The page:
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The Chilean Chamber of Deputies approved on Tuesday, with 82 votes in favor, 20 against and two abstentions, same-sex marriage after a long and complex parliamentary process that, surprisingly, was promoted by conservative President Sebastián Piñera in the final stretch of his term.
As such, Chile joins Argentina, Brazil, Colombia, Costa Rica, Ecuador and Uruguay as the Latin American countries that recognize this right. It has already been approved in 24 of 32 states in Mexico, but it has not been possible to move forward with legislation at the national level.
On a hectic and historic parliamentary day, the Senate approved the initiative at noon and immediately referred it to Deputies, where it was ratified shortly after that.
Last June 1, when presenting his final government report, which in Chile is known as "public account," Piñera announced that it was time to approve equal marriage, an issue that until that moment was not part of the public debate, since an initiative presented by former President Michelle Bachelet in 2017 remained paralyzed in Congress.
The news puzzled Chilean society, since no one expected that the right-wing politician would support and consider urgent a reform long promoted by the progressive agenda, and which goes against his ideological positions.
In addition to the fact that he has always expressed his opposition to equal marriage, Piñera provoked surprise because he introduced a new discussion in a particularly complex year in which the 155 members of the Convention who will draft the new Constitution had just been elected and the presidential campaigns were about to begin.
In that message, Piñera called for a deepening of the value of freedom, including the freedom to love and form a family with a loved one. "And also the value of the dignity of all relationships of love and affection between two people. I think that the time has come to guarantee this freedom and dignity to all people. I think that the time has come for same-sex marriage in our country," said the president amid applause and a generalized reaction of surprise.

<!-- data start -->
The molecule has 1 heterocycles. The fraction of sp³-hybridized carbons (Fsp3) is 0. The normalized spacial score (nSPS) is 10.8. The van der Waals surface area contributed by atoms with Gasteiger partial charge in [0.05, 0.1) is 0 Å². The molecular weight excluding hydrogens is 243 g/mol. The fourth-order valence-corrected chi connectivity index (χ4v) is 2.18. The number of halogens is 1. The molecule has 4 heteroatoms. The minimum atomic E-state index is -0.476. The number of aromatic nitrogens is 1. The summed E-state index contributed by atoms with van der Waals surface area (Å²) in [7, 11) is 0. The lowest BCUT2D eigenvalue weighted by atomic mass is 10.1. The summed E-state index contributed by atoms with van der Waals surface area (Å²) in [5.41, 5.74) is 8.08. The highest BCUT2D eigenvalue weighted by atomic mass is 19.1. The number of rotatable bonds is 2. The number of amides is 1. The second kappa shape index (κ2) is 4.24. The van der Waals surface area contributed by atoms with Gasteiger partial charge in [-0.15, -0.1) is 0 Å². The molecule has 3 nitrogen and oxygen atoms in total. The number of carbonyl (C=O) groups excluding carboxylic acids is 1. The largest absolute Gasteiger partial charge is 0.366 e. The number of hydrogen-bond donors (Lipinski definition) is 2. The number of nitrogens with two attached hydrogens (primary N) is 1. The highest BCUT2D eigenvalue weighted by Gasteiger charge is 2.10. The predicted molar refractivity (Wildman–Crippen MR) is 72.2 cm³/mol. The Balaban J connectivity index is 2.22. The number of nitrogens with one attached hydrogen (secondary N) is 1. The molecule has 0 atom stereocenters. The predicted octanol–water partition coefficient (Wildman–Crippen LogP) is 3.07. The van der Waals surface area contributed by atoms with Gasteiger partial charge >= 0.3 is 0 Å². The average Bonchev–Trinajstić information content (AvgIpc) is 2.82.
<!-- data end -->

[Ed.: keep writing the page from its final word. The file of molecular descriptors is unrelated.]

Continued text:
Since last June, the initiative has been debated on several occasions in both the Senate and the Chamber of Deputies. Still, it returned to one chamber or the other for a new revision as it underwent changes.
✅A LEY | Cámara respalda en último trámite el proyecto que regula, en igualdad de condiciones, el matrimonio de parejas del mismo sexo.
"A LAW: The House supports in the last procedure the bill that regulates, under equal conditions, the marriage of same-sex couples. It is sent to the Executive for its promulgation procedures."
The bill entered its final stretch last week, as the Senate was expected to approve it. Still, at the last minute, the Constitution Committee considered that the doubts about the wording of the new law should be settled by a Joint Committee of both chambers, which finally met on Monday, allowing it to be debated and approved in both chambers this Tuesday in an express manner.
Deputies and senators acknowledged that the discussion was clouded by the presidential campaigns for the second round of elections that on December 19 will feature the leftist Gabriel Boric, who supports same-sex marriage, and the far-right José Antonio Kast, who rejects it.
In fact, the polarization impacted the other great debate on rights in the Chilean Congress in recent months, which culminated in the rejection of unrestricted abortion up to 14 weeks of gestation.
In addition to legalizing same-sex marriage and recognizing same-sex couples' right to adoption, the new law guarantees filiation rights to any person who undergoes assisted human reproduction techniques, regardless of their sex, sexual orientation or gender identity.
It also supports non-discrimination based on sexual orientation or gender identity, among other categories, for purposes of the regime and exercise of personal care of children; and eliminates automatic divorce for trans people who change their name and legal sex.
On the other hand, it opens the possibility that the filiation rights of children can be determined with respect to more than two persons. It establishes pre and post-natal labor rights without discrimination based on sex, sexual orientation or gender identity.